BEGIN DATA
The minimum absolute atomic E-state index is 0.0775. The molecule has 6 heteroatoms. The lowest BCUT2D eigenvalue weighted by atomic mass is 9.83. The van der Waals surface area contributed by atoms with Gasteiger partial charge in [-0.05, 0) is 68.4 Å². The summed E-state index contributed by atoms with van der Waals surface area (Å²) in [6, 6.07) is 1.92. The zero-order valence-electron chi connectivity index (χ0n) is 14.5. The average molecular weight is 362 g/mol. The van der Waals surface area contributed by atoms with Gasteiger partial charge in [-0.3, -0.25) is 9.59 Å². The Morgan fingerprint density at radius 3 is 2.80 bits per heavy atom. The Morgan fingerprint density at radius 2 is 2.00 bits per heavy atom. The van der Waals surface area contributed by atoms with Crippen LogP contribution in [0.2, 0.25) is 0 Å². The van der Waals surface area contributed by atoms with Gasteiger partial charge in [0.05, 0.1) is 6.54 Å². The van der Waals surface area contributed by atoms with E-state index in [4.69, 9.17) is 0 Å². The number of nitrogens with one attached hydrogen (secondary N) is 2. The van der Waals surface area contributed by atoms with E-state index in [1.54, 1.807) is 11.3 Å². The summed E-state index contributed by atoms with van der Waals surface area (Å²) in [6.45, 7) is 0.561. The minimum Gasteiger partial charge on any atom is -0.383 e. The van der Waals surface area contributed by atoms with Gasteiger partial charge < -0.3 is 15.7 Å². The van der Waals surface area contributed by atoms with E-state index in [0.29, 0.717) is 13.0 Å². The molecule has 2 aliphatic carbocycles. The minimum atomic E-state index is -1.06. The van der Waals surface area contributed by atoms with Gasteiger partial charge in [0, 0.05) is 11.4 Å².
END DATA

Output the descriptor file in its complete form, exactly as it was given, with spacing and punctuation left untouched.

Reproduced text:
The minimum absolute atomic E-state index is 0.0775. The molecule has 6 heteroatoms. The lowest BCUT2D eigenvalue weighted by atomic mass is 9.83. The van der Waals surface area contributed by atoms with Gasteiger partial charge in [-0.05, 0) is 68.4 Å². The summed E-state index contributed by atoms with van der Waals surface area (Å²) in [6, 6.07) is 1.92. The zero-order valence-electron chi connectivity index (χ0n) is 14.5. The average molecular weight is 362 g/mol. The van der Waals surface area contributed by atoms with Gasteiger partial charge in [-0.3, -0.25) is 9.59 Å². The Morgan fingerprint density at radius 3 is 2.80 bits per heavy atom. The Morgan fingerprint density at radius 2 is 2.00 bits per heavy atom. The van der Waals surface area contributed by atoms with Crippen LogP contribution in [0.2, 0.25) is 0 Å². The van der Waals surface area contributed by atoms with Gasteiger partial charge in [0.05, 0.1) is 6.54 Å². The van der Waals surface area contributed by atoms with E-state index in [4.69, 9.17) is 0 Å². The number of nitrogens with one attached hydrogen (secondary N) is 2. The van der Waals surface area contributed by atoms with E-state index in [1.54, 1.807) is 11.3 Å². The summed E-state index contributed by atoms with van der Waals surface area (Å²) in [6.45, 7) is 0.561. The minimum Gasteiger partial charge on any atom is -0.383 e. The van der Waals surface area contributed by atoms with Gasteiger partial charge < -0.3 is 15.7 Å². The van der Waals surface area contributed by atoms with E-state index in [0.29, 0.717) is 13.0 Å². The molecule has 2 aliphatic carbocycles. The minimum atomic E-state index is -1.06. The van der Waals surface area contributed by atoms with Gasteiger partial charge in [0, 0.05) is 11.4 Å².